Beneath a video image of Justice Stephen G. Breyer, Norah O'Donnell questions the jurist.
Beneath a video image of Justice Stephen G. Breyer, Norah O’Donnell questions the jurist.
Beneath a video image of Justice Stephen G. Breyer, Norah O’Donnell questions the jurist.

Justice Stephen G. Breyer knows the game. Without looking, Breyer knew exactly where he stood Thursday night throughout a 90-minute chat with CBS reporter Norah O’Donnell on the Bushnell stage, how close he was to boundaries beyond which a justice of the U.S. Supreme Court should not venture.

He never approached the bright line crossed by his colleague, Justice Ruth Bader Ginsburg, who suggested before the election that a victory by Donald J. Trump as president might be cause for an exodus to New Zealand. Trump called on the 84-year-old Ginsburg to resign, saying “her mind is shot.”

Instead, the 79-year-old Breyer charmed and parried before a Connecticut Forum audience of 2,800. He quoted Cicero’s warning — in Latin — about the limits of law in times of war.

Asked to define a “constitutional crisis,” he talked about a boisterous president who defied the courts. It was Andrew Jackson, who ignored a Supreme Court ruling in 1830 against the forced relocation of Indians from the southeastern U.S.

“I’d say that was unfortunate,” Breyer said.

Trump’s name never came up, not directly. There were questions about civil discourse in a time of rancor. And one question submitted from the audience briefly stilled the concert hall, which stands across from the State Capitol and Connecticut Supreme Court in Hartford.

“Is our Constitution strong enough to prevent an authoritarian form of government?” O’Donnell asked, reading from an index card.

“I certainly hope so,” Breyer said, his voice even.

Breyer, a Harvard law professor appointed to the U.S. Court of Appeals by Jimmy Carter in 1980 and to the Supreme Court by Bill Clinton in 1994, fondly recalled serving as the chief counsel of the U.S. Senate Judiciary Committee under U.S. Sen. Ted Kennedy, whose son and namesake, state Sen. Ted Kennedy Jr., was in the audience.

Kennedy, he said, was a master at reaching across the aisle, winning over Republicans by incorporating their ideas and lavishly sharing credit. Smiling, Breyer said Kennedy used the sharing of credit as a benign and effective political weapon. He smiled, knowing he was describing a Washington that no longer exists.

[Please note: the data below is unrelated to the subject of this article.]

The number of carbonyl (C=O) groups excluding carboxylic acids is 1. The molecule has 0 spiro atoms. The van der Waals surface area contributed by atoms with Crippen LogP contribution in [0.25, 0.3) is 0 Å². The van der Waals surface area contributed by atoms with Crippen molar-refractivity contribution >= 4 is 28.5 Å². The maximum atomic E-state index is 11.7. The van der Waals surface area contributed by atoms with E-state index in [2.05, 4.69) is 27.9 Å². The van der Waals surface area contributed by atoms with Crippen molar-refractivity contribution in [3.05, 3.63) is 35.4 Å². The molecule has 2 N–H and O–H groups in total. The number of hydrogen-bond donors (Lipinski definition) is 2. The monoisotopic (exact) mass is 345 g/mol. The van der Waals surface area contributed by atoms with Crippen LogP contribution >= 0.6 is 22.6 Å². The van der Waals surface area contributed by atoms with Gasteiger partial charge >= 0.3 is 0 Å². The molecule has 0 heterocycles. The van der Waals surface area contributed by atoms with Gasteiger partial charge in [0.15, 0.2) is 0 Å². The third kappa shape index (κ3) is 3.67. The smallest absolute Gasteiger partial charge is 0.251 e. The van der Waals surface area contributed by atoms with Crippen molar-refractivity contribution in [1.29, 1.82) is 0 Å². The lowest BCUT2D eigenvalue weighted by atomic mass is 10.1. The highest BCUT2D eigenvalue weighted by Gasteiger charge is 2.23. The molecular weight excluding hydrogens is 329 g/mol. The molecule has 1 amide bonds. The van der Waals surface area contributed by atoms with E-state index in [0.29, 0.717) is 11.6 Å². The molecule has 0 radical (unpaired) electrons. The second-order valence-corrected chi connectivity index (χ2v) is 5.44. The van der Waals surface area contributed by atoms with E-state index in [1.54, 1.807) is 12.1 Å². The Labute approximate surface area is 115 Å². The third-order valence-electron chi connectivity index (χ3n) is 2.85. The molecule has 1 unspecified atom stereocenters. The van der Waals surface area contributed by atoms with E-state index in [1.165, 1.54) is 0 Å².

Breyer took pains to emphasize the lack of enmity in a sharply divided court, where the disagreements are intellectual, not personal.

“It isn’t exactly backslapping, but we do get on,” Breyer said. “I’ve never in the conference heard a voice raised in anger. It never happens.”

Breyer often is described as a pragmatist and centrist, bumped to the left by the court’s conservative turn. With Ginsburg, Elena Kagan and Sonia Sotomayor, Breyer is a member of the court’s reliable liberal bloc, particularly on social issues, such as gay marriage.

U.S. Supreme Court Justice Stephen G. Breyer U.S. Supreme Court

He was asked about the 5-4 decision legalizing gay marriage. It was written by Justice Anthony Kennedy and supported by Breyer.

“Well, we decided gay marriage was constitutionally required,”  Breyer said.

The audience applauded.

But he said nothing more about the decision.

Kennedy, a pivotal figure on the court as a frequent swing vote, is 81. O’Donnell didn’t ask if Breyer, Ginsburg or Kennedy intend to delay their retirements until after the next presidential election. Instead, she asked if there should be an age limit on justices of the Supreme Court.

“I think there should be an age limit,” Breyer said. He added, “It would be easier on me.”

“Why?” O’Donnell asked.

“I wouldn’t have to think about it, would I?” he replied, laughing.

His is one of the court’s strongest voices in opposition to the death penalty. To know why, he referred his audience to a sweeping dissent he wrote in 2015 urging the court to re-examine the constitutionality of the punishment. He genially warned it was 46 pages.

An audience member wanted to know if the First Amendment was under attack.

He quoted a line misattributed to Voltaire: “I disapprove of what you say, but I will defend to the death your right to say it.”

He smiled. The audience applauded, even if Breyer had only implied an opinion, not given one.

A more direct question from O’Donnell was rebuffed. She asked about the NFL players who are kneeling during the national anthem, a protest against racial injustice.

“What do you have to say about that?”


Breyer is one of the court’s strongest defenders of a woman’s right to an abortion.

“Are you a feminist?” O’Donnell asked.

“I don’t know what that is,” Breyer replied.

O’Donnell paused, giving Breyer a chance to say more. He didn’t.

“O-K,” the newswoman said, drawing out the two syllables.

The audience laughed.

Breyer, who said earlier that silence was a weapon to be wielded in conversation and during interviews, said nothing more.

Careful as he was, Breyer said his former colleague, Sandra Day O’Connor convinced him long ago about the importance of being available, of being willing to demystify the court in public appearances. He agreed, even if he said he opposes opening the court to television.

“Sandra taught me this: Do it. Tell people what you do.”

Mark is the Capitol Bureau Chief and a co-founder of CT Mirror. He is a frequent contributor to WNPR, a former state politics writer for The Hartford Courant and Journal Inquirer, and contributor for The New York Times.

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